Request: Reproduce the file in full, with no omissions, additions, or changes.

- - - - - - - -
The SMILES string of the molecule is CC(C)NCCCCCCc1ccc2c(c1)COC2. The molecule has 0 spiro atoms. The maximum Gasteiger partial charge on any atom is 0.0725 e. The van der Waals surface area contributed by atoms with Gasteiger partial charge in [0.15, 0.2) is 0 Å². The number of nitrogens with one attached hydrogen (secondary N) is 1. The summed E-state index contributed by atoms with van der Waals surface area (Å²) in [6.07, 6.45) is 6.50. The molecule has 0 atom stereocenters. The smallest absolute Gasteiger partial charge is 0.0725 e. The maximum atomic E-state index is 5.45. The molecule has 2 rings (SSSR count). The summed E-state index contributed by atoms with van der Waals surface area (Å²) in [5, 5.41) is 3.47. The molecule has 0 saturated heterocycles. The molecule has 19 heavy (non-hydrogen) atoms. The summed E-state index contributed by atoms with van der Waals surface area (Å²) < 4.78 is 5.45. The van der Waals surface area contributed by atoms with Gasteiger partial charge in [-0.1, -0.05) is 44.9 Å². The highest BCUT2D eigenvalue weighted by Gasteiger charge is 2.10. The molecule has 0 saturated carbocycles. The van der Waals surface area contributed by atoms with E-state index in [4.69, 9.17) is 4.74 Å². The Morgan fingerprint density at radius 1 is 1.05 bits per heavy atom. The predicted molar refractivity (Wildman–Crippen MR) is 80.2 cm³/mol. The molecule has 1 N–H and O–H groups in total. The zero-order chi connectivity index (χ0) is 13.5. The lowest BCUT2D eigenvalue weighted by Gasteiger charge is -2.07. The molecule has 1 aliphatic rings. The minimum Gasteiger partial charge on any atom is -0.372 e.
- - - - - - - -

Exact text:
The SMILES string of the molecule is CC(C)NCCCCCCc1ccc2c(c1)COC2. The molecule has 0 spiro atoms. The maximum Gasteiger partial charge on any atom is 0.0725 e. The van der Waals surface area contributed by atoms with Gasteiger partial charge in [0.15, 0.2) is 0 Å². The number of nitrogens with one attached hydrogen (secondary N) is 1. The summed E-state index contributed by atoms with van der Waals surface area (Å²) in [6.07, 6.45) is 6.50. The molecule has 0 atom stereocenters. The smallest absolute Gasteiger partial charge is 0.0725 e. The maximum atomic E-state index is 5.45. The molecule has 2 rings (SSSR count). The summed E-state index contributed by atoms with van der Waals surface area (Å²) in [5, 5.41) is 3.47. The molecule has 0 saturated heterocycles. The molecule has 19 heavy (non-hydrogen) atoms. The summed E-state index contributed by atoms with van der Waals surface area (Å²) < 4.78 is 5.45. The van der Waals surface area contributed by atoms with Gasteiger partial charge in [-0.1, -0.05) is 44.9 Å². The highest BCUT2D eigenvalue weighted by Gasteiger charge is 2.10. The molecule has 0 saturated carbocycles. The van der Waals surface area contributed by atoms with E-state index in [4.69, 9.17) is 4.74 Å². The Morgan fingerprint density at radius 1 is 1.05 bits per heavy atom. The predicted molar refractivity (Wildman–Crippen MR) is 80.2 cm³/mol. The molecule has 1 N–H and O–H groups in total. The zero-order chi connectivity index (χ0) is 13.5. The lowest BCUT2D eigenvalue weighted by Gasteiger charge is -2.07. The molecule has 1 aliphatic rings. The minimum Gasteiger partial charge on any atom is -0.372 e.